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Veratrum viride Minimize

GENUS: Veratrum

Veratrum viride Ait.False hellebore

FAMILY: Liliaceae—The Lily Family (see Amianthium)

PHENOLOGY: False hellebore flowers June to July.

DISTRIBUTION: This plant grows in swamps, low wet places, meadows, pastures, and open woods.

PLANT CHARACTERISTICS: Veratrum viride is a coarse, tall, unbranched herb, 3 to 6 feet, perennial from a short rhizome; leaves: large (appearing pleated), alternate in 3-ranks, broad, the bases sheathing the stems; panicle: terminal, composed of greenish-yellow to purple, hairy flowers, about 1.5 cm across; tepals: 6, narrowed at base, not glandular; stamens: 6, filaments free from the perianth; ovarv: tri-lobed, each lobe terminating in a short style; fruit: an ovoid capsule, surrounded by the withered perianth; seeds: large, flat, the embryo small and surrounded by a broad wing. See Amianthium for illustration.

POISONOUS PARTS: All parts are poisonous, especially the young, succulent growth in spring.

SYMPTOMS: Species vary in physiologically active principles, yet symptoms of acute poisoning are constant: salivation, vomiting, diarrhea, stomach pains, prostration, depressed heart action, general paralysis, spasms, and dyspnea. Death may result. In addition, hallucinations, headache, and a burning sensation of mouth and throat have been reported. A species of Veratrum from western United States is known to cause congenital malformation in lambs, including cyclopia (single median eye) and cranial and lower jaw abnormalities. Ewe embryos in the primitive streak stage (12th and 14th day of gestation) develop deformities; fetal pituitary may be absent, Postmortem: gross and histological lesions: not reported in acute toxicity.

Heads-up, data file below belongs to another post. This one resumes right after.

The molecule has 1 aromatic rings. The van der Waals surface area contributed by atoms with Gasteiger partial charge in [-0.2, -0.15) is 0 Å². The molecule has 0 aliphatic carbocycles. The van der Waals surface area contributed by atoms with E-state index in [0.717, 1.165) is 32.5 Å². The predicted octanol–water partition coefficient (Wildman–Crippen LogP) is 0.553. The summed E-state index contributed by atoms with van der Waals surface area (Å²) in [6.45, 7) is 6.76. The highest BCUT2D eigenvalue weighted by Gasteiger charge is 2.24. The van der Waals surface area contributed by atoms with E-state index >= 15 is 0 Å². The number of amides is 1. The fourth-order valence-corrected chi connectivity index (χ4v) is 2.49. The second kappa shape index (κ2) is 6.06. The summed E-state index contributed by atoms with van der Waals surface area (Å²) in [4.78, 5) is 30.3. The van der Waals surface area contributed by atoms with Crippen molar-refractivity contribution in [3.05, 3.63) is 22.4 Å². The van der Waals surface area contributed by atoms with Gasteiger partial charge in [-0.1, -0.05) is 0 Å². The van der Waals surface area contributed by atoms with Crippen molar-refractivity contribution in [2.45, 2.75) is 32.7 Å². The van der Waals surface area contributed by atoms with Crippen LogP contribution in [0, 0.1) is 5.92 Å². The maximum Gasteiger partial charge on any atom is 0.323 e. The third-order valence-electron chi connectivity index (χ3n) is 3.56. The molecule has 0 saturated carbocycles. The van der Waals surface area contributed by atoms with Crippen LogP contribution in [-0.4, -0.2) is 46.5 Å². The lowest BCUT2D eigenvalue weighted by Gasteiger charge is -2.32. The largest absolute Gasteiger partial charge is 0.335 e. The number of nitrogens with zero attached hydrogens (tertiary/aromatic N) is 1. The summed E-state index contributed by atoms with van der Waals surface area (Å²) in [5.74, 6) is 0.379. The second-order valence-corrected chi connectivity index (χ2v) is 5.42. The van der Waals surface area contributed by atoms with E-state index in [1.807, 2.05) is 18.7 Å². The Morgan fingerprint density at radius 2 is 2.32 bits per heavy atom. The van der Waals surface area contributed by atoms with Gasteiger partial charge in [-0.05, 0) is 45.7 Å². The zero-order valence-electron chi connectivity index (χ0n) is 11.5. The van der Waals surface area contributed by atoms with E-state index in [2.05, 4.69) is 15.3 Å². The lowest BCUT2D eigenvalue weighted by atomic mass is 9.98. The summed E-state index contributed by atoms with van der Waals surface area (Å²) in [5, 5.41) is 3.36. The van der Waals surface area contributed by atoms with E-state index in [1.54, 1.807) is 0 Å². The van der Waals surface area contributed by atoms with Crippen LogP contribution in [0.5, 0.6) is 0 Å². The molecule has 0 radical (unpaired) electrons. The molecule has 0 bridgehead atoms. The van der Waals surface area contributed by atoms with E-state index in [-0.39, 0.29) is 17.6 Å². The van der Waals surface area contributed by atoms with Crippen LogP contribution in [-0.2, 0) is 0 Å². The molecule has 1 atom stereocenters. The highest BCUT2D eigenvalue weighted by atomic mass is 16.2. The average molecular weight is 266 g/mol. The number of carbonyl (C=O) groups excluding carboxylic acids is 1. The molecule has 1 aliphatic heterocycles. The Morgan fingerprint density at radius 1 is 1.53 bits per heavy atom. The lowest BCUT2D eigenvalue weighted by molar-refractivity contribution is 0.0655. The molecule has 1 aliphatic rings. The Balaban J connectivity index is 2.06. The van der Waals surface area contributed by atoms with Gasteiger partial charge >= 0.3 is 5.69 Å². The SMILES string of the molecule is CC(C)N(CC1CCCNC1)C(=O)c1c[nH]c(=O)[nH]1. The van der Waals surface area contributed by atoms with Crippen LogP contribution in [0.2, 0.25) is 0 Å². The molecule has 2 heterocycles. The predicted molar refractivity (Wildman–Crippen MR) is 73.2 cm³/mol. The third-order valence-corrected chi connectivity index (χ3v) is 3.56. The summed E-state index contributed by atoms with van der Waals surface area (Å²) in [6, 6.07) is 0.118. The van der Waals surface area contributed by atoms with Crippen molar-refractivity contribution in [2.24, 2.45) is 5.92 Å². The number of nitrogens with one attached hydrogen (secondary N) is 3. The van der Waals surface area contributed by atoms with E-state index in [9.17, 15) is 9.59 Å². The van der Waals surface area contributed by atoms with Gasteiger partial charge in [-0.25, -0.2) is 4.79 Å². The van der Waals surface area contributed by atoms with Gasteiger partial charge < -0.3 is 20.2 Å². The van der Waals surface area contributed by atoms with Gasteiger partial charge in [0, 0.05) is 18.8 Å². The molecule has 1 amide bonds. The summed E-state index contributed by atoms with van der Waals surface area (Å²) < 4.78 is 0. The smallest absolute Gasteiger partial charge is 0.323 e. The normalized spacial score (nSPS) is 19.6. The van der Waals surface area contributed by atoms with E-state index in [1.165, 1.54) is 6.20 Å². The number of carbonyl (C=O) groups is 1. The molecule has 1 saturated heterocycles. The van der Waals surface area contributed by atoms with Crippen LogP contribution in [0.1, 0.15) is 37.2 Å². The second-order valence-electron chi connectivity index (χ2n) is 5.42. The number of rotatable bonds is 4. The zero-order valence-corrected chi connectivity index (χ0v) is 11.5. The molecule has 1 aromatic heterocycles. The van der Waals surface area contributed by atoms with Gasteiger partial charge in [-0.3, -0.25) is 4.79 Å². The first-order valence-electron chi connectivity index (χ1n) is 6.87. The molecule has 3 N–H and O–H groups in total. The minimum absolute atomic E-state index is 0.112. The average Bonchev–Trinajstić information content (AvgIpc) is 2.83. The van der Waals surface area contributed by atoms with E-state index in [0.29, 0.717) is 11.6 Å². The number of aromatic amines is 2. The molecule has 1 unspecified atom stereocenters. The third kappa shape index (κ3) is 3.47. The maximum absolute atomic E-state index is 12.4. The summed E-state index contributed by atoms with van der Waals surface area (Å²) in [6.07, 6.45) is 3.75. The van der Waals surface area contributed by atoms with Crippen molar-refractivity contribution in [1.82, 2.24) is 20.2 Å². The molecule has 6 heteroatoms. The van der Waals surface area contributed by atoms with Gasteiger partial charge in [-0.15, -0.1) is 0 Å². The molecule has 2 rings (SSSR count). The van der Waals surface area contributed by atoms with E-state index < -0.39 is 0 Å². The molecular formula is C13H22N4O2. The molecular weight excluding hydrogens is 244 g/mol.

POISONOUS PRINCIPLES: The numerous known alkaloids exist as glyco - or ester alkaloids and include jervine, pseudojervine, rubijervine, cevadine, germitrine, germidine, veratralbine, and veratroidine. Plants also may contain cardiac glycosides.

CONFUSED TAXA: The plant is readily recognized, although the name can be confused with true hellebore (see Helleborus) in the Ranunculaceae.

SPECIES OF ANIMALS AFFECTED: Humans and all classes of livestock, especially cattle, sheep, and fowl.

TREATMENT: (11a)(b); (1); (5); (12)

OF INTEREST: For two centuries, until the 1900's Veratrum viride was used widely in medicine and as an insecticide. It is now the source of a class of antihypertensive agents that affect the afferent side of the sympathetic nervous system. Rootstock extracts used in homeopathy should be used cautiously since this plant contains teratogens, substances causing fetal deformations. Most accounts of false hellebore poisoning have from been medicinal misuse. It is used in veterinary medicine as a circulatory depressant. stomachic, emetic, and parasiticide.

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